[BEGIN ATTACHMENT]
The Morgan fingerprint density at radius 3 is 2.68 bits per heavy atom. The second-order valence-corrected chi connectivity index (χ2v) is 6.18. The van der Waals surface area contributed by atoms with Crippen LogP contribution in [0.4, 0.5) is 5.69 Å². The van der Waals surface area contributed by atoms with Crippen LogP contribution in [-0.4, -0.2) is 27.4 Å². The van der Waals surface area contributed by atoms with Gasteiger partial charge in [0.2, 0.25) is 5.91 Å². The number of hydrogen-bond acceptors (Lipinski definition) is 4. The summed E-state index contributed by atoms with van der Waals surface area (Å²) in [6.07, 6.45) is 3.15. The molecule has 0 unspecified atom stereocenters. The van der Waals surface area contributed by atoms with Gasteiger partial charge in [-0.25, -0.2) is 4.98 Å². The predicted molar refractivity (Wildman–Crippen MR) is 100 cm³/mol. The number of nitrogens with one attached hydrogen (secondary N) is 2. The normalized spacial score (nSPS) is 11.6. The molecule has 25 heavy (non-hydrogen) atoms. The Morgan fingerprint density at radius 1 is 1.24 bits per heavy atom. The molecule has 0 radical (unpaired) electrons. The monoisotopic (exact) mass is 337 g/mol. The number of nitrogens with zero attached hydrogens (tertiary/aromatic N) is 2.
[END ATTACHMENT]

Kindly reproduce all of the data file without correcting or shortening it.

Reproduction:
The Morgan fingerprint density at radius 3 is 2.68 bits per heavy atom. The second-order valence-corrected chi connectivity index (χ2v) is 6.18. The van der Waals surface area contributed by atoms with Crippen LogP contribution in [0.4, 0.5) is 5.69 Å². The van der Waals surface area contributed by atoms with Crippen LogP contribution in [-0.4, -0.2) is 27.4 Å². The van der Waals surface area contributed by atoms with Gasteiger partial charge in [0.2, 0.25) is 5.91 Å². The number of hydrogen-bond acceptors (Lipinski definition) is 4. The summed E-state index contributed by atoms with van der Waals surface area (Å²) in [6.07, 6.45) is 3.15. The molecule has 0 unspecified atom stereocenters. The van der Waals surface area contributed by atoms with Gasteiger partial charge in [-0.25, -0.2) is 4.98 Å². The predicted molar refractivity (Wildman–Crippen MR) is 100 cm³/mol. The number of nitrogens with one attached hydrogen (secondary N) is 2. The normalized spacial score (nSPS) is 11.6. The molecule has 25 heavy (non-hydrogen) atoms. The Morgan fingerprint density at radius 1 is 1.24 bits per heavy atom. The molecule has 0 radical (unpaired) electrons. The monoisotopic (exact) mass is 337 g/mol. The number of nitrogens with zero attached hydrogens (tertiary/aromatic N) is 2.